Above: Jordi “the fixer” delivers much-needed comic relief.
Image Credit: Ubisoft Publishing
Scraping the bottom of humanity’s barrel
I can’t recall the exact moment when I gave up on the people of near-future Chicago. It may have been as I watched Jaden Harrison — a 22-year-old drug dealer — take aggressive sexual advantage of Grace Hsu — a 21-year-old human-trafficking victim — through the unflinching feed of a security camera. It may have been when I hacked into the phone of Joseph Martinez — a twentysomething marketing team leader — as he exchanged text messages wanting someone to know he loved them “before I do what I’m about to do.” Joseph had multiple painkiller prescriptions.
You might think unrestricted access to the most intimate aspects of humanity would be liberating: It’s not. It’s a burden knowing unimpeachably “good people” are as much a half-truth as this dystopian cyberfuture. Credit goes to Watch Dogs for ingesting a player who so inherently identifies with the role of the savior and spitting out a cynical, jaded predator. Though the majority of the citizens are upstanding everyday people, they eventually become pockets of fresh air in a potent, noxious cloud of secrets, fetishes, and perversions. Spending so much time in those fumes saturated my view to the point where everyone became contaminated and the only thing that deserved saving was the city itself from the people crawling all over it.
Whether the intent was to drive home the fear of privacy-invasion showing people for what they really are or as commentary on a morally ambiguous near-future, I don’t know, but the heavy-handedness with which many citizens reveal how disgusting they are is off-putting at times. This increases when hacking into people’s personal electronics: You’ll see video footage of suggested cannibalism; a middle-age man furiously masturbating while his infant cries offscreen; or an elderly woman peering at her neighbors whispering to herself, “Can’t wait for some crackheads to slit your throat and rape your corpse.” It’s shocking and needless and even comical more often than not, and I found myself avoiding hacking certain “interactables” to avoid the tiresome sensational portrayals.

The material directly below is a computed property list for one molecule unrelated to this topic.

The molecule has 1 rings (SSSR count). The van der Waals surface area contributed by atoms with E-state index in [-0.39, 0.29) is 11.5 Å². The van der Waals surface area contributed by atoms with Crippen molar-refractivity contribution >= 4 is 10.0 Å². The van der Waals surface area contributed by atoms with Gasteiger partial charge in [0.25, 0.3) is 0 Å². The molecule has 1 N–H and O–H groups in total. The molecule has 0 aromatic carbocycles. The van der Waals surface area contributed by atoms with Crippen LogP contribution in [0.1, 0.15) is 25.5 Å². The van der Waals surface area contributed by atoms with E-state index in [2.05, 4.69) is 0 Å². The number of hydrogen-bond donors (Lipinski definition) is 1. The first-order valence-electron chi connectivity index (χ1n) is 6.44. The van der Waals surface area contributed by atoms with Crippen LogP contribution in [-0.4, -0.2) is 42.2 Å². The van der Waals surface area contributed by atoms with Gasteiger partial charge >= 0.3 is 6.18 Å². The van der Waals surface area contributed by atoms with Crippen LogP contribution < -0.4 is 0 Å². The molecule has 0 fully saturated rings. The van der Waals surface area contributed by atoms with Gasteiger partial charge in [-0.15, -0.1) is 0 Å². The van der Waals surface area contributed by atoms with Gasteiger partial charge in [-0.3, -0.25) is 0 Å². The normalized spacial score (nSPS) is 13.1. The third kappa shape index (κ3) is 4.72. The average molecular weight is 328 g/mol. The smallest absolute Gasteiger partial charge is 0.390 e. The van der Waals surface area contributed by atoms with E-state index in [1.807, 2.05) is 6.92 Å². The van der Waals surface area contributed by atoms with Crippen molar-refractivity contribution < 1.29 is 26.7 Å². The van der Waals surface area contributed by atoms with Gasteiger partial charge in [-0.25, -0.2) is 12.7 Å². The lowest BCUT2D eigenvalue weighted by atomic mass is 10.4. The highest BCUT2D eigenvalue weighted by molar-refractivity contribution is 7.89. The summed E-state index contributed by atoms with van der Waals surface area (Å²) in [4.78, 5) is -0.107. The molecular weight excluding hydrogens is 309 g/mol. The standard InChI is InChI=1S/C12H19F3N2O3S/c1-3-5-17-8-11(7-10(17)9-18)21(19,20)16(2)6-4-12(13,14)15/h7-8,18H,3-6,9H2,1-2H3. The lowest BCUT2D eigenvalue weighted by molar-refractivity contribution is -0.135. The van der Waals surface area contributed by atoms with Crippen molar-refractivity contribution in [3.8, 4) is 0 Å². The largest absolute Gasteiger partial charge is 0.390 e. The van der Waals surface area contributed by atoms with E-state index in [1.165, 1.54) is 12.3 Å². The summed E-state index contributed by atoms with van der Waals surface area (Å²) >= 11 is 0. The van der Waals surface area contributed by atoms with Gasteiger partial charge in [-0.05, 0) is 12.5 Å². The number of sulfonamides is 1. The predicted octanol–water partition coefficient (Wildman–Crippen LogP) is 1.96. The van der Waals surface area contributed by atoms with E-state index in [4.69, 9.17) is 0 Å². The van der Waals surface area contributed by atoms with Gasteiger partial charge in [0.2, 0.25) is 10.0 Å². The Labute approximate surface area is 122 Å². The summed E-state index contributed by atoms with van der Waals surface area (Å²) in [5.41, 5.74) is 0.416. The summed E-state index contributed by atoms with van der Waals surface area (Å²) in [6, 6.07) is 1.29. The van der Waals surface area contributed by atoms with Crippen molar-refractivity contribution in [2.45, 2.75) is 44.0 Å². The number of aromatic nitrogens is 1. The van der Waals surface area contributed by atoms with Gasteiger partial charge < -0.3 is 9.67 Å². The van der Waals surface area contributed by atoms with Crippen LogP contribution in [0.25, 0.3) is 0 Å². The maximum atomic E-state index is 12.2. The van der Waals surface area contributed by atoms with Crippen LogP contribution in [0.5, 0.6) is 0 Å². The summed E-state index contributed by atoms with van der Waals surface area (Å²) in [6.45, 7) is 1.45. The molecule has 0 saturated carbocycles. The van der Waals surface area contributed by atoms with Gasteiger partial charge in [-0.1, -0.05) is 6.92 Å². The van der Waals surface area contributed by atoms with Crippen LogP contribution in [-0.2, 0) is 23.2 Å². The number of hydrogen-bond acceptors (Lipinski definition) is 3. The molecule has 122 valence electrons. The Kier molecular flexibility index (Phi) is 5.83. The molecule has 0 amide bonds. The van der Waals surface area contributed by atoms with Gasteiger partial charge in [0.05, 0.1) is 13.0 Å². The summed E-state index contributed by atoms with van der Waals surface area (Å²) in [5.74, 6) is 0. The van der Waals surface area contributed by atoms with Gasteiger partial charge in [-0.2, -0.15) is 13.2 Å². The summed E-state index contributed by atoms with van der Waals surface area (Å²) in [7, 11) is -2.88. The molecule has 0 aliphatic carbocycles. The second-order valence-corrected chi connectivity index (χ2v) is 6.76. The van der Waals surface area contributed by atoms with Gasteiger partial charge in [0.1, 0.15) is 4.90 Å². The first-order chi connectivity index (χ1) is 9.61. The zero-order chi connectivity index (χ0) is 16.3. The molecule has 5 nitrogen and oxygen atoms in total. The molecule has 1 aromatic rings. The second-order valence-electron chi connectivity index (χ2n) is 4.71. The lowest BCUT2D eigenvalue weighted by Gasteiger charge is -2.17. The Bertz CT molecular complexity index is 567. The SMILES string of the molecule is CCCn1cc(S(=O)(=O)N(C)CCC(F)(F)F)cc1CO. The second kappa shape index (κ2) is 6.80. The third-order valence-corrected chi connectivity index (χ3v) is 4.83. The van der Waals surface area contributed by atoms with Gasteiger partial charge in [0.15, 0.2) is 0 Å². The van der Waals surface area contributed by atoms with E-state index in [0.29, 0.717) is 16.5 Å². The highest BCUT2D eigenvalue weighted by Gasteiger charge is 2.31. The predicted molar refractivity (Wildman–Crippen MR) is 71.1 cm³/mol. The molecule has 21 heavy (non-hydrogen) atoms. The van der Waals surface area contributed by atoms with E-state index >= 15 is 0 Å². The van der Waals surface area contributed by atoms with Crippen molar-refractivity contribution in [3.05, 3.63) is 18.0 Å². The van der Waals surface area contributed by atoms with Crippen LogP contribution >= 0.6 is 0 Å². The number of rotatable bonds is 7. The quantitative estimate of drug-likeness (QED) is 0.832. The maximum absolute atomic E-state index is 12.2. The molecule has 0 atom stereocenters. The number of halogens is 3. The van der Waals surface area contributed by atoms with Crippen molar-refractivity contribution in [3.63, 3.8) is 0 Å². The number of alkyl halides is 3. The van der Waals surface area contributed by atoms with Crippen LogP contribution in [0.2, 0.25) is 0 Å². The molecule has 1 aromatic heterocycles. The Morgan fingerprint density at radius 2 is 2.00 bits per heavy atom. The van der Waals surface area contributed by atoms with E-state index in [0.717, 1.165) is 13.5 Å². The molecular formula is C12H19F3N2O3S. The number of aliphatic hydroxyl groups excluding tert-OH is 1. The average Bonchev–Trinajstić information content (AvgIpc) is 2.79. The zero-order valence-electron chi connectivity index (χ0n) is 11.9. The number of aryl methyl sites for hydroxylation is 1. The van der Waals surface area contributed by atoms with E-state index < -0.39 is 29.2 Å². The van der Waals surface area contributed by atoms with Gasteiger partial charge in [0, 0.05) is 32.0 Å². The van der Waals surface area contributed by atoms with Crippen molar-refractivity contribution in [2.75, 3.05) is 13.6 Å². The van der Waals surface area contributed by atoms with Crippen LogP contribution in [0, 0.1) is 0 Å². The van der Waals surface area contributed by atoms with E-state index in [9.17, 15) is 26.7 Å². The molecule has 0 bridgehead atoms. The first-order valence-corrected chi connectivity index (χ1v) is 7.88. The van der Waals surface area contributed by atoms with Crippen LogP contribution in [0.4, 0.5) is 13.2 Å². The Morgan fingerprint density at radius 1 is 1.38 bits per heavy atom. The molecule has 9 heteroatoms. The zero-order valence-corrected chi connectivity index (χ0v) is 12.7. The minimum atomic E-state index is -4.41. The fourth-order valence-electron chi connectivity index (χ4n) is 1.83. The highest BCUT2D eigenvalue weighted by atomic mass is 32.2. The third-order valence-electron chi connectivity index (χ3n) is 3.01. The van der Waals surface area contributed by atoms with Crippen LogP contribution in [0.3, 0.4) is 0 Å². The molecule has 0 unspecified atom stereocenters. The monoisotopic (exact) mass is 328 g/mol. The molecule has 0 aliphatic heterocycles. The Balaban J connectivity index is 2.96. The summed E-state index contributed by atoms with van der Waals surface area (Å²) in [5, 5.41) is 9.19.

Above: Remote hacking into every aspect of the city is an amazing power trip.
Image Credit: Ubisoft
Hacking isn’t our weapon. A weapon is our weapon
Though Watch Dogs heavily emphasizes hacking — going so far as to declare in promotional material that “Hacking is our weapon” — much of it boils down to familiar gunplay mechanics. While it’s true hacking plays an unavoidable, intricate, and welcome part of the experience, our main character can also hoist an impossible two-dozen firearms and enough ammunition to fuel them all.
Many elements of the story and side missions are reminiscent of Ubisoft’s Far Cry 3, where you can approach enemy compounds in a variety of unique ways. While these moments in Watch Dogs offer a similar degree of creativity and can usually be completed with creative hacking and stealth, gunplay is almost always the easier and more efficient alternative. In fact, through much of the campaign, I rarely relied on more than a silenced pistol and the old cover-based exploit of lining up my targeting reticule before popping out of cover to deliver a clean, quiet headshot.
You can negotiate most of Watch Dogs at the end of a barrel, and when you’re holding 30 military-grade firearms on top of an impressive assortment of craftable and explosive solutions, there isn’t really a need to approach things with clandestine future tech. I would have liked to see Watch Dogs rely more heavily on hacking as a requirement for combat, not just puzzle elements.
Though the new-generation moniker may be cliché, it rings true in the dense and beautiful presentation of Watch Dogs. Most of the many, many systems on display have been sharpened to a fine point despite a few that fail to reach their full potential. While minor bugs, inconsistencies, and a lackluster story restrain Watch Dogs, its impressive environments, fluid interconnected mechanics and welcome multiplayer components set the bar for future open-world experiences, and help it to stand as a sign of things to come.
Watch Dogs is out now for PlayStation 4, Xbox One, PlayStation 3, Xbox 360, and PC. The publisher invited GamesBeat to attend a closed review event using a PS4 version for the purposes of this review.
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